Women’s Rough Road

Ideas and Issues

March 29, 2021

New Orleans      Near the top of the list of fundamental social changes over the last fifty years has been the improved role of women in society. The gains in the workplace, though still inadequate, have been sweeping, as wage gaps continue to narrow and barriers to jobs from soldier to science continue to fall. The gains in public life have also been huge as leaders in New Zealand and Germany are often setting the standard. The list could go and on, but it always seems to come up too short and too slow.

This is nowhere truer than when we look at the rough road that women are still facing around the world when it comes to safety in their own homes. Domestic violence continues to a constant concern for many women. The papers noted recently that Turkey pulled out of the Istanbul treaty around domestic abuse, ten years after being the first country to sign the international treaty, named after its largest city where it was negotiated. Countries where violence is a norm, like Honduras, Mexico, and El Salvador, are also areas where murdering women is common. Amazingly, domestic violence is not only usual in many countries, but even supported by significant numbers of women. The Economist noted recently that “In sub-Saharan African countries about 45% of women on average say [wife-beating] is sometimes justified.” Countries like the United States saw a sharp decline after the passage of the Violence Against Women Act in 1994, as, surprisingly, did Nicaragua for a period after its revolution. Outreach in Ghana offering awareness, counseling, and support has reduced domestic abuse there by 55%.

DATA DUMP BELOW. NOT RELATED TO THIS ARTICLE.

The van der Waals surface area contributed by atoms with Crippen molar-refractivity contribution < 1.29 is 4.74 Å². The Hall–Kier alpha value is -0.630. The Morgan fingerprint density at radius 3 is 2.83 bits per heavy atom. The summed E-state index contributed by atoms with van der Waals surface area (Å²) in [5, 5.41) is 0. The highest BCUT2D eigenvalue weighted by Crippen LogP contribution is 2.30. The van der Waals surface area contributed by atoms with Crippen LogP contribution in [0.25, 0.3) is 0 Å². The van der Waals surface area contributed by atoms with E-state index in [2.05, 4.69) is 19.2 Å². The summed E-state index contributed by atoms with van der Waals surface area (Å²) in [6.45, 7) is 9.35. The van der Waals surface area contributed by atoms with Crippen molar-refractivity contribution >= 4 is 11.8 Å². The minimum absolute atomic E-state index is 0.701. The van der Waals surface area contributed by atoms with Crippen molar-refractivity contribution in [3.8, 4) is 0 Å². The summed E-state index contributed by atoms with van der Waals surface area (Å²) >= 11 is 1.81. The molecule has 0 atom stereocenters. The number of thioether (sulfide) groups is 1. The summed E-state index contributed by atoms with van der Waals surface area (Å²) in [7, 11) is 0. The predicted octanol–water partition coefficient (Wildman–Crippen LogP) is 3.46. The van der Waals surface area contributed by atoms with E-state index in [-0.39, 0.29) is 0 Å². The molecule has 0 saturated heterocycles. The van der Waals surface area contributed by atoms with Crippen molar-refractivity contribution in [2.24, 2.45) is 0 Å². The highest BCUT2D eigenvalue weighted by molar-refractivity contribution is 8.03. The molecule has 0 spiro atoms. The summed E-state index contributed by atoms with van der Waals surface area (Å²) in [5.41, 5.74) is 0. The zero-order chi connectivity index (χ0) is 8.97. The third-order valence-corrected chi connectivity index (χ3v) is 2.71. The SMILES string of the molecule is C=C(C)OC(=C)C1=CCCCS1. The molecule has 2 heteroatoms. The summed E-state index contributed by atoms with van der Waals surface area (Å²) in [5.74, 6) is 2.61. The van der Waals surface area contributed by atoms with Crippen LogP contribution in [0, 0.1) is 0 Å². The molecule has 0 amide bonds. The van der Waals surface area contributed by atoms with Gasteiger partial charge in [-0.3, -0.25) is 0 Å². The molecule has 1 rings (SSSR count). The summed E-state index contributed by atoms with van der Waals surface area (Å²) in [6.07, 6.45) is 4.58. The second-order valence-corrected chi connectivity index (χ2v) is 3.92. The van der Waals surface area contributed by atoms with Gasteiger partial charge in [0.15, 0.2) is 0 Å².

Stopping violence against women in public spaces has also been tragically slow and uneven. France only recently changed its statutes around rape and child abuse. It took a fourteen-year campaign in Nigeria to a win a 2015 law expanding the definition of rape. In Uganda, 15,000 men are in prison for violence against women with 7000 awaiting trial. National protests and an aggressive reckoning on the lack of public safety for women has erupted in Britain following the rape and murder of a young woman in London walking home at night.

The #MeToo movement seemed to force the reckoning on the exploitation of women in the workplace when it erupted in the US, but it is hard to tell how deep change has gone. Other countries have sometimes seemed to have their #MeToo moments as well, but it has been sporadic. A report of an awakening in China around the long prison sentence for a young woman compared to the hand slaps against the public officials that had exploited her, also noted that the powerful Chinese Politburo has never had a woman sine the 1949 revolution.

The road still seems way too rough and way too long for women. It’s hard to be proud of how far we have come, when we measure how far we all still have to go, even when women’s very lives depend on all of us making progress.